Well, that’s enough micro-stats and data for now. Once we hit the ten game mark for the new players, I’ll start putting some per 60 charts together so we’ll have some data to compare their production to the other wingers on the team.

I wanted to take this opportunity to provide an update on a massive project I’ve been working on. I’m building a database on the top eligible defencemen for the upcoming 2018 entry draft which will include over 50 individual and on-ice contributions. My next Canucks Army article will be a preview of the project where I compare two defenders using the data I’ve collected. Looking forward to it!

  • Green seems to like to have a dedicated shut-down line. That’s how he operates. If Motte can show that he can play both the shut-down line and the penalty kill then he has an excellent chance of making next year’s roster.

  • Green deploys Sutter, Archibald and Motte in defensive roles, but they do not shut down anyone. There is a reason this team is 27th on the PK and 27th in goals against.

    Here’s a list of other team’s “shut down” centres that share 25% or less Ozone starts like Sutter and have played at least 300 5on5 minutes. The common theme is they are all paid less and all but one is better. There’s an argument to be made Gaunce or Granlund could be deployed in Sutter’s role next year at a fraction of the cost while providing similar, if not better results. But what do I know, Benning told me “You win with players like Brandon Sutter”

    Beagle 39%
    Sutter 42%
    Cizikas 44%
    Soderberg 47%
    Brodziak 47%
    Paquette 48%
    Moore 49%
    Sissons 51%
    Kuraly 51%
    Faksa 51%

    • Sutter has a plus / minus of +3.

      That’s remarkable given that his even-strength defensive-zone start percentage is 75.7%, and given the lines he’s matched up against.

      • Yeah, truly remarkable… clearly the Canuks are a playoff team as Mamutt told us again and again pre season and early days.

        LOOK at the standings you f…king ignorant imbecile – they simply never lie!

        • It turns out that sound play by a single player isn’t enough to carry an entire team into the playoffs. Go figure.

          And you call me an imbecile…

        • Why is this level of ignorance and total lack of class tolerated? Probably another cowardly persona created by the minority, those who can’t tie their shoes, much less form a credible opinion.

      • what are Horvat’s and Henrik’s numbers? what would they be if they routinely matched against top lines? At some point actual goal differential has to be more important than projected goal differential.

        It is a valid question Freud raises, could using Gaunce over Sutter generate the same or better results for far less money?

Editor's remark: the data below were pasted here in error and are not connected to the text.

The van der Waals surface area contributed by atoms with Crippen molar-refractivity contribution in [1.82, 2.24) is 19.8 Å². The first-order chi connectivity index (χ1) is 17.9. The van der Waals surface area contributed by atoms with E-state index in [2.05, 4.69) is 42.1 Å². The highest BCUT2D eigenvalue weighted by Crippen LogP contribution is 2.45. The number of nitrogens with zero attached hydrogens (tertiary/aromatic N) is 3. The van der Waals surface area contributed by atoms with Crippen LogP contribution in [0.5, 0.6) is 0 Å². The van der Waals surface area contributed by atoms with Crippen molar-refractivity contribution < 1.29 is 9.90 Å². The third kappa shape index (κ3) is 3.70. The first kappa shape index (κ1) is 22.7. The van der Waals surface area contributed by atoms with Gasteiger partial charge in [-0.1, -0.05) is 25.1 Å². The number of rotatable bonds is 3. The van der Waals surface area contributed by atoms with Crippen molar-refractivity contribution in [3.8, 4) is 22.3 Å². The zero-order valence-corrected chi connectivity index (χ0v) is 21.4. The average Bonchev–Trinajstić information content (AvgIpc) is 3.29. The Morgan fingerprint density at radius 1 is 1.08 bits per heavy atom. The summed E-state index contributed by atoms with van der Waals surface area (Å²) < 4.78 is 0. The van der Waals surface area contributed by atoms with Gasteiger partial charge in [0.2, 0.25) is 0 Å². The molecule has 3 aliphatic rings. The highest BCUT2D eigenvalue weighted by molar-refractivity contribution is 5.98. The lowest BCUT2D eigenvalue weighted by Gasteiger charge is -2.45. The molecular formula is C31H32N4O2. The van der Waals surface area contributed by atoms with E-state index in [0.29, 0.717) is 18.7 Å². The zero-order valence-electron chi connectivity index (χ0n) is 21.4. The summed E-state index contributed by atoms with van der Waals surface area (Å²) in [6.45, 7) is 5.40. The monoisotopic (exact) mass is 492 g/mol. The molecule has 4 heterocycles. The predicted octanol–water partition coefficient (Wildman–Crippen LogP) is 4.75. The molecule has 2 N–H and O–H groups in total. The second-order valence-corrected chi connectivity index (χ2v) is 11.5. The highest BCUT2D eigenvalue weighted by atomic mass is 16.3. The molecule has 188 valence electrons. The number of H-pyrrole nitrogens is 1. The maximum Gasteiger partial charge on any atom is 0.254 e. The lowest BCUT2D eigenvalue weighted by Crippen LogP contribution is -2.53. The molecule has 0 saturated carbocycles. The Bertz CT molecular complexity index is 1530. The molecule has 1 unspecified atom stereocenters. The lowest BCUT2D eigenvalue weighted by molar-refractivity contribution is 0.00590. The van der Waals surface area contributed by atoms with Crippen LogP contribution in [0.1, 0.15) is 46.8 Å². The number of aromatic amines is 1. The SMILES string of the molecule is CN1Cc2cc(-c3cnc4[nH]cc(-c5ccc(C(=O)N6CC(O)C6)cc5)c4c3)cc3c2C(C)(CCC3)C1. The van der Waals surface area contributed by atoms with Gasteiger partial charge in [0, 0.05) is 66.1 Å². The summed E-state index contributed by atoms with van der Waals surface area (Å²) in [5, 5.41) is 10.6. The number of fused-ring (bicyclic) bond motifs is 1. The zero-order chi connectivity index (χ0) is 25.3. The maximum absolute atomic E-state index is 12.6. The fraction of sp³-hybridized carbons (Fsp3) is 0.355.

• His even-strength differential is -1, which looks good on the surface, but if you dig a bit you’ll see he’s benefitting from massively elevated on-ice save percentage (.938 vs. .912 last year and .924 the year before – he’s a full percentage point above his career average). He’s bleeding shots against when on the ice – yes, his defensive zone starts forgive some of this, but not nearly all of it.

        Last year, in almost twice as many minutes, with a below-average on-ice save percentage, better puck possession numbers (-3.5 corsi rel vs. -8.5 corsi rel this year) and a much less dramatic zone start percentage (43/57), he was a -18 even strength goal differential and a -20 +/-, since you want to fetishize useless stats.

        Sutter is playing worse this year than last year, he’s just been getting better goaltending.

        • This suggests that Sutter is forcing the other team to take poor-quality shots — e.g., forcing shots from the perimeter when the goalie has a clear view.

          • It doesn’t, at all. If he were, he’d have an elevated on-ice save percentage in previous seasons, which he did not.

            This is an issue that’s been looked into pretty extensively, and very few players have the ability to consistently influence even-strength save percentage.

          • You can basically draw two conclusions from the data:

            1. This year Sutter’s doing a great job limiting high-danger shots, last year he was terrible at it, the year before he was average, the year before that he was slightly above-average, etc. There’s no consistency at all in his defensive game – some seasons he’s fantastic and other seasons he’s terrible.

            2. He’s not impacting on ice save percentage and the elevated number this year (and depressed number last year) are the result of having only been on the ice for 20-30 goals against, so a couple of lucky bounces or bad bounces can push that number up or down significantly.

            I know which one seems more likely.

          • You seem to be arguing that Sutter is simply lucky in his even-strength differential. He’s getting good goal tending at his end, and perhaps poor goal tending at the other.

            Could it be, though, that he is playing differently this year, perhaps in response to Green’s instruction? Perhaps Green has a clear idea how shut-down hockey should be played. You say few players can consistently affect save percentage. But you didn’t say none.